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The government of Tanzania has recently submitted a special request to a United Nations council responsible for the control of illegal wildlife trade, pushing for permanent and immediate ban of ivory business in the world.

Minister for Natural Resources and Tourism, Prof Jumanne Maghembe, while speaking during the Tanzania National Parks (TANAPA) annual meeting said it was hard for the country to curb poaching without a combined effort from other international bodies.

Prof Maghembe, who was Chief Guest at the meeting, noted that the demand for government trophies was high in Asia, and being sold as an essential commodity in China while pointing that the anti-poaching war needed collective efforts.

“Tanzania has discussed the matter with SADC (Southern African Development Community) countries to have a collective stance on the matter,” said the Minister.

Tanzania is a member state of the regional bloc with 15 countries namely Angola, Botswana, Democratic Republic of Congo, Lesotho, Madagascar, Malawi, Mauritius, Mozambique, Namibia, Swaziland, Seychelles, South Africa, Zambia and Zimbabwe.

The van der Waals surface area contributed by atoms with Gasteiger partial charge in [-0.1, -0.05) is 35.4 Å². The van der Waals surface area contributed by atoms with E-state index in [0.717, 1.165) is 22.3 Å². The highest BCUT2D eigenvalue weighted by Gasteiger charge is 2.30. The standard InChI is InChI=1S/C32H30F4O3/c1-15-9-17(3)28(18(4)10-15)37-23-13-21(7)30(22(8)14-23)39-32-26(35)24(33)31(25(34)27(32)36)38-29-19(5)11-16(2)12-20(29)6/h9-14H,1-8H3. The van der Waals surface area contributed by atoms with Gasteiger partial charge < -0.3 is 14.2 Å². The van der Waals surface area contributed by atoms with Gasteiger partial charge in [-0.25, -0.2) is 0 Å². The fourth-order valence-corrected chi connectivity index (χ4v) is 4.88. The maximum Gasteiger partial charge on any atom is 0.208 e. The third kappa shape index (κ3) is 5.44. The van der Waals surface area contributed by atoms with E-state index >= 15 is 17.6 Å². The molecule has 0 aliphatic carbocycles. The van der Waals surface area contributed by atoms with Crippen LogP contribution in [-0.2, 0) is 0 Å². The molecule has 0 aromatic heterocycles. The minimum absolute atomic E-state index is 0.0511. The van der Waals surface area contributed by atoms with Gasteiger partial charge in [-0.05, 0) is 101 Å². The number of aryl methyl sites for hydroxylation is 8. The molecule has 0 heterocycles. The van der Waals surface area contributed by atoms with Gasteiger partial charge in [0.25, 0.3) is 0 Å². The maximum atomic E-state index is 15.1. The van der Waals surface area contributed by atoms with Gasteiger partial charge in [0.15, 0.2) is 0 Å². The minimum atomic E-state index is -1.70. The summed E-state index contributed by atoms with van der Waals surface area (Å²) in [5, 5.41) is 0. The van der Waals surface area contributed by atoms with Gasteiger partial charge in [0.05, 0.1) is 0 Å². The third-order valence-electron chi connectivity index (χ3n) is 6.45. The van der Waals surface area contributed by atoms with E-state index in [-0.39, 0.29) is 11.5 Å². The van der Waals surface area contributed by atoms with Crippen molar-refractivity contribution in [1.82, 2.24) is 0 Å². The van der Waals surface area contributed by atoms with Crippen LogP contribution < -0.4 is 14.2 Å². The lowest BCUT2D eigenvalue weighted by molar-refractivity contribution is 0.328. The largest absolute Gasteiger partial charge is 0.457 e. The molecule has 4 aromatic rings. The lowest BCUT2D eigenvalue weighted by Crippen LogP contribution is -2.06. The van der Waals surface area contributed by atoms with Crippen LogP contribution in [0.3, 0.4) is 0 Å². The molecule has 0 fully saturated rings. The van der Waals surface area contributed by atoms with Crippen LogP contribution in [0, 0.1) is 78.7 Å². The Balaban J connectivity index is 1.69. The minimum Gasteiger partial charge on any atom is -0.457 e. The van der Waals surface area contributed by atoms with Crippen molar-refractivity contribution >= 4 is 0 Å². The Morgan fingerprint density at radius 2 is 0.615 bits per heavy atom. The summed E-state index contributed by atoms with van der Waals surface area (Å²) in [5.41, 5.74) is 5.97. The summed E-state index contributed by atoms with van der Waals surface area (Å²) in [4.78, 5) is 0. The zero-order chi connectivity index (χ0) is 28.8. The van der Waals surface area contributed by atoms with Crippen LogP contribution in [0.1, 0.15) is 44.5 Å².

He said since Tanzania has a big number of elephants, it has become a main target by poachers, noting that the government would introduce stern laws to control the illegal wildlife killings and trade.

TANAPA Director General Allan Kijazi said that the media has a key role to play the war against poaching by revealing those implicated in the problem to facilitate their prosecution.

A Chinese woman nicknamed the “Queen of Ivory” was recently arrested in Dar es Salaam and charged with smuggling at least 706 elephant tusks which authorities say are worth about $2.5 million.

 

 

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